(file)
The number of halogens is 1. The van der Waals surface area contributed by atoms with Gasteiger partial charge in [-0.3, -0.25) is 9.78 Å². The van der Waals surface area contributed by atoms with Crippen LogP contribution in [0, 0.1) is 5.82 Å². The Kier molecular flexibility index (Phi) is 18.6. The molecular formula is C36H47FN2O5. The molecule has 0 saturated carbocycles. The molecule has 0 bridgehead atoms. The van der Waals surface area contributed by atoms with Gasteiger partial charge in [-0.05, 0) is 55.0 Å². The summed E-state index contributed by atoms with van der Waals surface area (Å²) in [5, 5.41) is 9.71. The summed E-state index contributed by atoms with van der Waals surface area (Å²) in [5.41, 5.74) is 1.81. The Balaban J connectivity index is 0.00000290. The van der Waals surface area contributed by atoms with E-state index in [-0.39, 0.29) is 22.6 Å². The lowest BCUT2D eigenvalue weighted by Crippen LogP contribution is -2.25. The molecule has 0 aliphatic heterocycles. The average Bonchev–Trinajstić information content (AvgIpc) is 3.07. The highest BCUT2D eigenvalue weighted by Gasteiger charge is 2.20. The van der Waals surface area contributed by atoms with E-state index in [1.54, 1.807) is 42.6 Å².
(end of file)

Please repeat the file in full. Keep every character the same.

The number of halogens is 1. The van der Waals surface area contributed by atoms with Gasteiger partial charge in [-0.3, -0.25) is 9.78 Å². The van der Waals surface area contributed by atoms with Crippen LogP contribution in [0, 0.1) is 5.82 Å². The Kier molecular flexibility index (Phi) is 18.6. The molecular formula is C36H47FN2O5. The molecule has 0 saturated carbocycles. The molecule has 0 bridgehead atoms. The van der Waals surface area contributed by atoms with Gasteiger partial charge in [-0.05, 0) is 55.0 Å². The summed E-state index contributed by atoms with van der Waals surface area (Å²) in [5, 5.41) is 9.71. The summed E-state index contributed by atoms with van der Waals surface area (Å²) in [5.41, 5.74) is 1.81. The Balaban J connectivity index is 0.00000290. The van der Waals surface area contributed by atoms with E-state index in [-0.39, 0.29) is 22.6 Å². The lowest BCUT2D eigenvalue weighted by Crippen LogP contribution is -2.25. The molecule has 0 aliphatic heterocycles. The average Bonchev–Trinajstić information content (AvgIpc) is 3.07. The highest BCUT2D eigenvalue weighted by Gasteiger charge is 2.20. The van der Waals surface area contributed by atoms with E-state index in [1.54, 1.807) is 42.6 Å².